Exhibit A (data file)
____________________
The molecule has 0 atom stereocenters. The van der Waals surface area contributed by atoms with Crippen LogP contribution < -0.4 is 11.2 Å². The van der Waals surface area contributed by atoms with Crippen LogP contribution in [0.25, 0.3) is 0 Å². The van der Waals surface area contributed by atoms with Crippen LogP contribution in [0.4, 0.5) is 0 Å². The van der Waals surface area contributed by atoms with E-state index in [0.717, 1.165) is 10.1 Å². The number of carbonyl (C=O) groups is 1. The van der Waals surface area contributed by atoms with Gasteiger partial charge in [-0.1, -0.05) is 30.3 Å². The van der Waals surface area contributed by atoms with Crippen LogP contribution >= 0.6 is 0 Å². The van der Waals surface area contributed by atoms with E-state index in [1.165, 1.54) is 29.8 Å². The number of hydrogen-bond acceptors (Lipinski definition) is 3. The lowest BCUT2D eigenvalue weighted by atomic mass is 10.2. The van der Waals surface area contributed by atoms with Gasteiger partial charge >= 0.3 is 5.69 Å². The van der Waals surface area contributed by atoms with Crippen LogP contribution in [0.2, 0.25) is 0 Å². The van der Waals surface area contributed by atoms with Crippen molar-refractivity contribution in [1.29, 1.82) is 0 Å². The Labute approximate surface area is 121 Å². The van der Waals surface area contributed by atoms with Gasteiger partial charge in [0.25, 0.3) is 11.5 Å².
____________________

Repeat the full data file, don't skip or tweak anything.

The molecule has 0 atom stereocenters. The van der Waals surface area contributed by atoms with Crippen LogP contribution < -0.4 is 11.2 Å². The van der Waals surface area contributed by atoms with Crippen LogP contribution in [0.25, 0.3) is 0 Å². The van der Waals surface area contributed by atoms with Crippen LogP contribution in [0.4, 0.5) is 0 Å². The van der Waals surface area contributed by atoms with E-state index in [0.717, 1.165) is 10.1 Å². The number of carbonyl (C=O) groups is 1. The van der Waals surface area contributed by atoms with Gasteiger partial charge in [-0.1, -0.05) is 30.3 Å². The van der Waals surface area contributed by atoms with Crippen LogP contribution >= 0.6 is 0 Å². The van der Waals surface area contributed by atoms with E-state index in [1.165, 1.54) is 29.8 Å². The number of hydrogen-bond acceptors (Lipinski definition) is 3. The lowest BCUT2D eigenvalue weighted by atomic mass is 10.2. The van der Waals surface area contributed by atoms with Gasteiger partial charge >= 0.3 is 5.69 Å². The van der Waals surface area contributed by atoms with Crippen LogP contribution in [0.2, 0.25) is 0 Å². The van der Waals surface area contributed by atoms with Crippen molar-refractivity contribution in [1.29, 1.82) is 0 Å². The Labute approximate surface area is 121 Å². The van der Waals surface area contributed by atoms with Gasteiger partial charge in [0.25, 0.3) is 11.5 Å².